To Diet or Not to Diet. And if Not, Then What?

I don’t know many women who are happy with their bodies. In fact, most ladies I talk to are trying to lose weight, whether it’s 5lbs or 50lbs and whether they are 25 or 55. Perhaps some of their comments will sound familiar to you: “I just need more will power,” “I just need to find the right diet,” and “My diet starts on Monday.”

Did you know that if you diet, there is at least a 93% chance that you will continue to progressively gain weight over the long term? And that at least 95% of people who lose weight will gain more back within two to five years? That gives you a 5% chance of success over the long term. I don’t know about you, but I don’t need much more to convince me that diets don’t work. Aside, of course, from my 20-years of personal experience with binging, emotional eating, dieting, fasting and over-exercising.

Do you find that as soon as you start a diet, you become aware of all the foods you are not allowed to eat, and then suddenly that’s all you want? It has been well documented that periods of deprivation lead to binge eating and over eating. Restriction triggers the diet-binge-gain cycle in which so many women are caught.

How would you feel if you ate what you wanted to eat, when you wanted to eat it, maintained a stable weight and loved your body? I think most of us would feel pretty amazing.

If you are looking for the “miracle diet,” I have the answer: intuitive eating. It’s not the easy path, but it is the one that will lead you to a place where you can feel great about your body. It may involve feeling uncomfortable at first, looking at unhappy life situations and emotions you’ve suppressed for years, and could lead to major life changes. It might be scary at times, but the payoff is well worth it.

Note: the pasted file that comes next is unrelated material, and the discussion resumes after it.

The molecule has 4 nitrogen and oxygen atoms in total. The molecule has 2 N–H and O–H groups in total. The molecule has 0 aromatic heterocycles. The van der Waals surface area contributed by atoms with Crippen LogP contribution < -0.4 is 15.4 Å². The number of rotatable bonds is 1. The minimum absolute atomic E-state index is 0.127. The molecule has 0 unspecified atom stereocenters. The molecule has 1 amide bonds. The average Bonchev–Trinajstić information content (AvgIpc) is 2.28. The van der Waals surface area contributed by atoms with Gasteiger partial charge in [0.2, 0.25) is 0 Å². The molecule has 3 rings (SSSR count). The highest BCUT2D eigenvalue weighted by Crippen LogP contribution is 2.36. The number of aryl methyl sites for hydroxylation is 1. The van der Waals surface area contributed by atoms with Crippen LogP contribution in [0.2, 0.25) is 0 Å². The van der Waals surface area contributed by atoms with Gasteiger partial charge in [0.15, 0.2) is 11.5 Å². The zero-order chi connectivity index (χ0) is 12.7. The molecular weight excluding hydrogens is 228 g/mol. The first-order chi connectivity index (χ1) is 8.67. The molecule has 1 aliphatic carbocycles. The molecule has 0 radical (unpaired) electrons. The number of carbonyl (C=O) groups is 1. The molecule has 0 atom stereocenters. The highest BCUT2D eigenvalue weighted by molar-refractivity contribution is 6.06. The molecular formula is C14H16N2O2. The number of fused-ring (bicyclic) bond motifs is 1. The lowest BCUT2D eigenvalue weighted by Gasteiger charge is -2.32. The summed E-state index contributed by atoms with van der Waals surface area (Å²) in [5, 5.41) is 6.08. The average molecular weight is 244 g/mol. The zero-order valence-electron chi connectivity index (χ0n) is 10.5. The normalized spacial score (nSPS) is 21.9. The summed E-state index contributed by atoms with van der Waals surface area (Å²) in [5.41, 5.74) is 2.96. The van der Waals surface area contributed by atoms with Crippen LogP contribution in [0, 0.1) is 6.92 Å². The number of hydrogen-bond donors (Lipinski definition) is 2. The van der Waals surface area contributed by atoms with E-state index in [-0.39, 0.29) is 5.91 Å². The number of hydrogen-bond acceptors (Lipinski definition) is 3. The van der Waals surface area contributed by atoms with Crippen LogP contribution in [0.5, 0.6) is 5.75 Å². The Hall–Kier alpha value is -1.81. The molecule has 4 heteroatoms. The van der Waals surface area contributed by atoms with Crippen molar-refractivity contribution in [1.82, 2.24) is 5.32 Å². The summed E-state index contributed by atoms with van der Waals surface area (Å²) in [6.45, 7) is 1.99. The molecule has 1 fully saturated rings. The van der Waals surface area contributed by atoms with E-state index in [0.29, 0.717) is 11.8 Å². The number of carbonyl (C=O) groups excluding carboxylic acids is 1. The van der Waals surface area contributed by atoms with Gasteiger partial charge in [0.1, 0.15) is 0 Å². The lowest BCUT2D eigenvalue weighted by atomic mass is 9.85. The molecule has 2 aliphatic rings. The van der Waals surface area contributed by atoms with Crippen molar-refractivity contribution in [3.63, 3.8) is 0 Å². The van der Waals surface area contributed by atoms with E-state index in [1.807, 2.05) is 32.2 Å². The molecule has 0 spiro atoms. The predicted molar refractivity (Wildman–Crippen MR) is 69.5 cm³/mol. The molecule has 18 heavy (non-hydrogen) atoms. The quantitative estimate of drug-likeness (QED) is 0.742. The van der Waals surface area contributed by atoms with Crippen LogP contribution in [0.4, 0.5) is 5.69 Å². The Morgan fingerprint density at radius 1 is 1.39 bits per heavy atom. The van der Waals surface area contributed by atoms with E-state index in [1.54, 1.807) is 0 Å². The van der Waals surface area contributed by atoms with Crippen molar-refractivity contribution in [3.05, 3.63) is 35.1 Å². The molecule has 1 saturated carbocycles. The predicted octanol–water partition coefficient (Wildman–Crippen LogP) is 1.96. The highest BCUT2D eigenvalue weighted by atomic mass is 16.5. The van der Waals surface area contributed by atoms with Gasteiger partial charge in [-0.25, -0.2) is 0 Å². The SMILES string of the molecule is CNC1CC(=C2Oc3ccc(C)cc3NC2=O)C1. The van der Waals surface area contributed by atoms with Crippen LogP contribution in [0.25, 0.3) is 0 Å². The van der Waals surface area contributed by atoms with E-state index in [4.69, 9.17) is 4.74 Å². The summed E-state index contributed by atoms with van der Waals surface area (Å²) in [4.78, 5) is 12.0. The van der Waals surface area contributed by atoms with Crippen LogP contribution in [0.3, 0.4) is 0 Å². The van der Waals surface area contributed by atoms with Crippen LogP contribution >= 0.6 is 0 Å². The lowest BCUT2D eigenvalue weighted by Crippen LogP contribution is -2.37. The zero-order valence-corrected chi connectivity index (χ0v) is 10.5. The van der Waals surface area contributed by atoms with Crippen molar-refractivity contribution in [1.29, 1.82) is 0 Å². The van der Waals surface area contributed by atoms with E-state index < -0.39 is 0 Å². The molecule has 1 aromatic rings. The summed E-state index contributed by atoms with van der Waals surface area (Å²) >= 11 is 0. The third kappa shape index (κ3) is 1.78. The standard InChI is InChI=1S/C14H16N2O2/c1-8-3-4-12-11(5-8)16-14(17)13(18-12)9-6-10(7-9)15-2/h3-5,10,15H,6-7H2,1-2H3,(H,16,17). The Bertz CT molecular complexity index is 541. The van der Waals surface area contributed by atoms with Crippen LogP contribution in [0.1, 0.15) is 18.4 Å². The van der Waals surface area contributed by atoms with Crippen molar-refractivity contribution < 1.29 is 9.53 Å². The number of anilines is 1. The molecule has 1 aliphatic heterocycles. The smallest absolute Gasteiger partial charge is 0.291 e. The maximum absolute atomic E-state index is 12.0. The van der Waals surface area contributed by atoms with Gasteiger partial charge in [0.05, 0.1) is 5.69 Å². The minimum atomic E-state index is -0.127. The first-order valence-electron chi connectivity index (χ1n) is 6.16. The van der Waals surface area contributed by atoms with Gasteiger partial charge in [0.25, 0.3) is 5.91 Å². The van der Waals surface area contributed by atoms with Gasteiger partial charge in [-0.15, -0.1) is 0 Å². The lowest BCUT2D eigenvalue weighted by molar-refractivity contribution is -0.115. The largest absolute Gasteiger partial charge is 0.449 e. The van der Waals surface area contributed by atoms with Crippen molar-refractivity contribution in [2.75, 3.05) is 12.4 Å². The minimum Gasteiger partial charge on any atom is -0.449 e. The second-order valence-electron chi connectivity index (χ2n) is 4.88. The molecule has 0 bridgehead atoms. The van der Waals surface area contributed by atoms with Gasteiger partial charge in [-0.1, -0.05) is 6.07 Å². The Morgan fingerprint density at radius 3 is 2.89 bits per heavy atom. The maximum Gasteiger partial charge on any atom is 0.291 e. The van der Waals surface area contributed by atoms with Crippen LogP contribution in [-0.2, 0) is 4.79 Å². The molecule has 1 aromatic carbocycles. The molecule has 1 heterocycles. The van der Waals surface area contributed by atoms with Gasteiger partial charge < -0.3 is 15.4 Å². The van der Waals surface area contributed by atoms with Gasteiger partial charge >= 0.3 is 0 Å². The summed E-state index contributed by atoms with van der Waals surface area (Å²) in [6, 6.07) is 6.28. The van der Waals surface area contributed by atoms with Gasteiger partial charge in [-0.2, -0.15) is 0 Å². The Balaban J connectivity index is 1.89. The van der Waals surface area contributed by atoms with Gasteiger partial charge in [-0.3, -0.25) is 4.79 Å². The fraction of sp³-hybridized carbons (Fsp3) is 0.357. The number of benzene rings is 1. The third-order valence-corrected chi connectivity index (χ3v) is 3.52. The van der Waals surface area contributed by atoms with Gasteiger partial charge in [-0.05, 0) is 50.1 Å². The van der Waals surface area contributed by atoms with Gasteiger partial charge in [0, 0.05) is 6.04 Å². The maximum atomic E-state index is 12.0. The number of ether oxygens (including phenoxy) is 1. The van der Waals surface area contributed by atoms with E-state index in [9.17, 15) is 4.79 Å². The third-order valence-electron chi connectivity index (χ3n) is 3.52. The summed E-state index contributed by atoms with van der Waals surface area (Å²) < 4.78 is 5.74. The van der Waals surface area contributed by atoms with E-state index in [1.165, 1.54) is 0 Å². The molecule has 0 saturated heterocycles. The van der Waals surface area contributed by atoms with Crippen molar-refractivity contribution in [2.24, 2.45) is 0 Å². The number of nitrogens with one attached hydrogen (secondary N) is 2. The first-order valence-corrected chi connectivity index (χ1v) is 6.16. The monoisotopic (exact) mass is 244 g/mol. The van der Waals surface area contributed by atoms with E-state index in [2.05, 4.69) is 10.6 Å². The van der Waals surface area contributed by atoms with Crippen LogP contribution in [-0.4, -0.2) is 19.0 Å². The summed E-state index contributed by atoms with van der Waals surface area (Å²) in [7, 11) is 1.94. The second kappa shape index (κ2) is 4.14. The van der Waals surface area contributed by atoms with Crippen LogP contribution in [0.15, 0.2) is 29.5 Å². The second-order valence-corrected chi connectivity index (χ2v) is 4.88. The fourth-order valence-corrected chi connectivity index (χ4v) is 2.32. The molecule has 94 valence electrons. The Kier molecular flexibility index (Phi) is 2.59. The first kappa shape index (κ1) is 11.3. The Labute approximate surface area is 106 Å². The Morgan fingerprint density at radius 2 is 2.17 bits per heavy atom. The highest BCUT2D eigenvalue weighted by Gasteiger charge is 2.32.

What is intuitive eating? Intuitive eating is not a diet. It’s about listening to your body, and I mean really paying attention and tuning in. It means turning off the TV and computer, putting your phone away, closing the book or magazine in front of you and focusing on your food. Eat without distractions at every meal and snack. Notice how you know when you are hungry, what sensations do you feel? Eat when you are hungry, stop when you are satisfied (not stuffed). Chew your food well (30-50 chews per mouthful). Eat what you want to eat, but really pay attention to it. What does it feel like in your mouth? What do you like about it? Is it the crunchy texture? Perhaps it is the colour or flavour. Or maybe you are suddenly realizing that you don’t actually like your usual go-to comfort food all that much.

Once you identify what your body really wants and how much of it, you might be surprised to discover that it isn’t a syrupy latte, potato chips or a chocolate bar, but actually fruits, vegetables and healthy fats. When I stopped listening to my brain, which told me I should be a vegetarian, and started listening to my body, I discovered I needed to eat meat, several times a day in fact. And although this didn’t fit in with what I thought my values were, I feel so much better now!